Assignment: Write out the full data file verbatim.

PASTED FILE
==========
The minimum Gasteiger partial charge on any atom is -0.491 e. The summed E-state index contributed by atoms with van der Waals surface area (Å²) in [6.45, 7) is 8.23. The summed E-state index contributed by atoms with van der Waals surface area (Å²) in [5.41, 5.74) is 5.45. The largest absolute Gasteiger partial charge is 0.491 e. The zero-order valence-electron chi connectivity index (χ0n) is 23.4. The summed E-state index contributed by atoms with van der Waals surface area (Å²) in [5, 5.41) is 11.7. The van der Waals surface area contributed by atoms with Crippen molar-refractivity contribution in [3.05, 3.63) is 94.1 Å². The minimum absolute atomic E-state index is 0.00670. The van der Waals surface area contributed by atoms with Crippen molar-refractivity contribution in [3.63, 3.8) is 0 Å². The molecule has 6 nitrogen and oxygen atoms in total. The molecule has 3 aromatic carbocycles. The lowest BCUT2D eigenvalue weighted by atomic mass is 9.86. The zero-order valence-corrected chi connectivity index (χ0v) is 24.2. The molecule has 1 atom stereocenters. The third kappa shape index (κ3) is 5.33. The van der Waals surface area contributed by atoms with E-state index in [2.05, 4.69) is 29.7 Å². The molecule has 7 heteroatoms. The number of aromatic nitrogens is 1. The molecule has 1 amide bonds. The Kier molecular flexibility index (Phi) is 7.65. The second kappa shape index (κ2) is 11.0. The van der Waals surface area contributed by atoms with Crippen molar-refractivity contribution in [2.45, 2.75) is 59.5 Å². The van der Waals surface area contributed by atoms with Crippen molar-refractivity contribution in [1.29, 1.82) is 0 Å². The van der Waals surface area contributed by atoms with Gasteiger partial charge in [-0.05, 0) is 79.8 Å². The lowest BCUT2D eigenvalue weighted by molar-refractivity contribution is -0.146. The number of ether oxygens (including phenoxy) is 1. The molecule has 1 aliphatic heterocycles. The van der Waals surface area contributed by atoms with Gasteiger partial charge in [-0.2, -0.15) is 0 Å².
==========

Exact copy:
The minimum Gasteiger partial charge on any atom is -0.491 e. The summed E-state index contributed by atoms with van der Waals surface area (Å²) in [6.45, 7) is 8.23. The summed E-state index contributed by atoms with van der Waals surface area (Å²) in [5.41, 5.74) is 5.45. The largest absolute Gasteiger partial charge is 0.491 e. The zero-order valence-electron chi connectivity index (χ0n) is 23.4. The summed E-state index contributed by atoms with van der Waals surface area (Å²) in [5, 5.41) is 11.7. The van der Waals surface area contributed by atoms with Crippen molar-refractivity contribution in [3.05, 3.63) is 94.1 Å². The minimum absolute atomic E-state index is 0.00670. The van der Waals surface area contributed by atoms with Crippen molar-refractivity contribution in [3.63, 3.8) is 0 Å². The molecule has 6 nitrogen and oxygen atoms in total. The molecule has 3 aromatic carbocycles. The lowest BCUT2D eigenvalue weighted by atomic mass is 9.86. The zero-order valence-corrected chi connectivity index (χ0v) is 24.2. The molecule has 1 atom stereocenters. The third kappa shape index (κ3) is 5.33. The van der Waals surface area contributed by atoms with E-state index in [2.05, 4.69) is 29.7 Å². The molecule has 7 heteroatoms. The number of aromatic nitrogens is 1. The molecule has 1 amide bonds. The Kier molecular flexibility index (Phi) is 7.65. The second kappa shape index (κ2) is 11.0. The van der Waals surface area contributed by atoms with Crippen molar-refractivity contribution in [2.45, 2.75) is 59.5 Å². The van der Waals surface area contributed by atoms with Crippen molar-refractivity contribution in [1.29, 1.82) is 0 Å². The van der Waals surface area contributed by atoms with Gasteiger partial charge in [-0.05, 0) is 79.8 Å². The lowest BCUT2D eigenvalue weighted by molar-refractivity contribution is -0.146. The number of ether oxygens (including phenoxy) is 1. The molecule has 1 aliphatic heterocycles. The van der Waals surface area contributed by atoms with Gasteiger partial charge in [-0.2, -0.15) is 0 Å².